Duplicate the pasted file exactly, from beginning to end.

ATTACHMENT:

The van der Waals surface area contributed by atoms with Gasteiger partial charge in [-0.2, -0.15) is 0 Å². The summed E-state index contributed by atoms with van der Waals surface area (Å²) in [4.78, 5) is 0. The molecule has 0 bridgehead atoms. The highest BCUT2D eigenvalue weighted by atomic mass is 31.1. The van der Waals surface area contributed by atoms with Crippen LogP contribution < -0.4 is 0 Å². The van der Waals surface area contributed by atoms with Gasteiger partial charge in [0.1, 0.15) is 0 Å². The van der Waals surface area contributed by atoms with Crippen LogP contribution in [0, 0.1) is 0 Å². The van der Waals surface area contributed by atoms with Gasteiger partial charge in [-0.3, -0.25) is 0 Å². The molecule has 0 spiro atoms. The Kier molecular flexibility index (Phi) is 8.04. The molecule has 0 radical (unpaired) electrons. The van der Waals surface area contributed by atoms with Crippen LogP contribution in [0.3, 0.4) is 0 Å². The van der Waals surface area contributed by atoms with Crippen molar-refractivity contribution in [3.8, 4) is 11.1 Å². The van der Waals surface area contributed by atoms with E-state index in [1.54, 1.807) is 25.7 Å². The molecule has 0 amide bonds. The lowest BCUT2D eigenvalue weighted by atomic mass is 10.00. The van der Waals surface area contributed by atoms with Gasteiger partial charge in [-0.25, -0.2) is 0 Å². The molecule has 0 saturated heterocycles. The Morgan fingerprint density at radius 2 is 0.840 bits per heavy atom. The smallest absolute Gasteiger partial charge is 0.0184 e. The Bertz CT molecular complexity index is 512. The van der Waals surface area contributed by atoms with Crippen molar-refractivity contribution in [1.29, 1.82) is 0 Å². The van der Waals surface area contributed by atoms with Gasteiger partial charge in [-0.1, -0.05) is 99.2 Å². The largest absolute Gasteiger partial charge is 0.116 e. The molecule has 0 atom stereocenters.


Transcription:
The van der Waals surface area contributed by atoms with Gasteiger partial charge in [-0.2, -0.15) is 0 Å². The summed E-state index contributed by atoms with van der Waals surface area (Å²) in [4.78, 5) is 0. The molecule has 0 bridgehead atoms. The highest BCUT2D eigenvalue weighted by atomic mass is 31.1. The van der Waals surface area contributed by atoms with Crippen LogP contribution < -0.4 is 0 Å². The van der Waals surface area contributed by atoms with Gasteiger partial charge in [0.1, 0.15) is 0 Å². The van der Waals surface area contributed by atoms with Crippen LogP contribution in [0, 0.1) is 0 Å². The van der Waals surface area contributed by atoms with Gasteiger partial charge in [-0.3, -0.25) is 0 Å². The molecule has 0 spiro atoms. The Kier molecular flexibility index (Phi) is 8.04. The molecule has 0 radical (unpaired) electrons. The van der Waals surface area contributed by atoms with Crippen LogP contribution in [0.3, 0.4) is 0 Å². The van der Waals surface area contributed by atoms with Crippen molar-refractivity contribution in [3.8, 4) is 11.1 Å². The van der Waals surface area contributed by atoms with E-state index in [1.54, 1.807) is 25.7 Å². The molecule has 0 amide bonds. The lowest BCUT2D eigenvalue weighted by atomic mass is 10.00. The van der Waals surface area contributed by atoms with Gasteiger partial charge in [-0.25, -0.2) is 0 Å². The molecule has 0 saturated heterocycles. The Morgan fingerprint density at radius 2 is 0.840 bits per heavy atom. The smallest absolute Gasteiger partial charge is 0.0184 e. The Bertz CT molecular complexity index is 512. The van der Waals surface area contributed by atoms with Crippen molar-refractivity contribution in [1.29, 1.82) is 0 Å². The van der Waals surface area contributed by atoms with Gasteiger partial charge in [-0.1, -0.05) is 99.2 Å². The largest absolute Gasteiger partial charge is 0.116 e. The molecule has 0 atom stereocenters.